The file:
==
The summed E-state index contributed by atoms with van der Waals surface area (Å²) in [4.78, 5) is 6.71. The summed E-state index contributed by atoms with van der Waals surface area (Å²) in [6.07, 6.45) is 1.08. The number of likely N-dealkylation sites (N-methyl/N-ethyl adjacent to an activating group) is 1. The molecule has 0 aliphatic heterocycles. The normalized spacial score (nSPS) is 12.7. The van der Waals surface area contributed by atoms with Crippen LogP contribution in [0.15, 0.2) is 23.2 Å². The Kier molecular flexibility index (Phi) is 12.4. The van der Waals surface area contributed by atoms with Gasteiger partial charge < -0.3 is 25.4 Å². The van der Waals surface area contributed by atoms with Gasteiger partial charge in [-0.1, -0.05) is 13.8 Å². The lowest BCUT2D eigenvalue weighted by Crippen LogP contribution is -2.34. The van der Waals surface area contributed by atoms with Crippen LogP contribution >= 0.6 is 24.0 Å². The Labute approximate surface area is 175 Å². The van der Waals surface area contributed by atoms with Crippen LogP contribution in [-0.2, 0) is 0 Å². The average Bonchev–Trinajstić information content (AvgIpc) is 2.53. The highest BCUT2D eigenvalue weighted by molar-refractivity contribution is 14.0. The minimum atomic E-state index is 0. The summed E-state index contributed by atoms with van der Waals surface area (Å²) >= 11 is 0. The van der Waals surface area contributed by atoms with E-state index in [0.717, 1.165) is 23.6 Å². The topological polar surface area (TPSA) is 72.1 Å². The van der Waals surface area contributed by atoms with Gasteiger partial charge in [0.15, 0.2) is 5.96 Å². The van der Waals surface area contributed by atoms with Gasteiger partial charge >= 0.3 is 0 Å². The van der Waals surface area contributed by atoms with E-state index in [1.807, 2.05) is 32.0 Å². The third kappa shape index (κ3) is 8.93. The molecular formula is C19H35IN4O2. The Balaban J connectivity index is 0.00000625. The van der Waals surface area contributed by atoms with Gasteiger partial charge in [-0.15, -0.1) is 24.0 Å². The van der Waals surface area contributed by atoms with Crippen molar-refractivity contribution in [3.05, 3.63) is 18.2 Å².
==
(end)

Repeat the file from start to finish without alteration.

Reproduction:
The summed E-state index contributed by atoms with van der Waals surface area (Å²) in [4.78, 5) is 6.71. The summed E-state index contributed by atoms with van der Waals surface area (Å²) in [6.07, 6.45) is 1.08. The number of likely N-dealkylation sites (N-methyl/N-ethyl adjacent to an activating group) is 1. The molecule has 0 aliphatic heterocycles. The normalized spacial score (nSPS) is 12.7. The van der Waals surface area contributed by atoms with Crippen LogP contribution in [0.15, 0.2) is 23.2 Å². The Kier molecular flexibility index (Phi) is 12.4. The van der Waals surface area contributed by atoms with Gasteiger partial charge < -0.3 is 25.4 Å². The van der Waals surface area contributed by atoms with Gasteiger partial charge in [-0.1, -0.05) is 13.8 Å². The lowest BCUT2D eigenvalue weighted by Crippen LogP contribution is -2.34. The van der Waals surface area contributed by atoms with Crippen LogP contribution >= 0.6 is 24.0 Å². The Labute approximate surface area is 175 Å². The van der Waals surface area contributed by atoms with Crippen LogP contribution in [-0.2, 0) is 0 Å². The average Bonchev–Trinajstić information content (AvgIpc) is 2.53. The highest BCUT2D eigenvalue weighted by molar-refractivity contribution is 14.0. The minimum atomic E-state index is 0. The summed E-state index contributed by atoms with van der Waals surface area (Å²) >= 11 is 0. The van der Waals surface area contributed by atoms with E-state index in [0.717, 1.165) is 23.6 Å². The topological polar surface area (TPSA) is 72.1 Å². The van der Waals surface area contributed by atoms with Gasteiger partial charge in [0.15, 0.2) is 5.96 Å². The van der Waals surface area contributed by atoms with Gasteiger partial charge >= 0.3 is 0 Å². The van der Waals surface area contributed by atoms with E-state index in [1.807, 2.05) is 32.0 Å². The third kappa shape index (κ3) is 8.93. The molecular formula is C19H35IN4O2. The Balaban J connectivity index is 0.00000625. The van der Waals surface area contributed by atoms with Gasteiger partial charge in [-0.15, -0.1) is 24.0 Å². The van der Waals surface area contributed by atoms with Crippen molar-refractivity contribution in [3.05, 3.63) is 18.2 Å².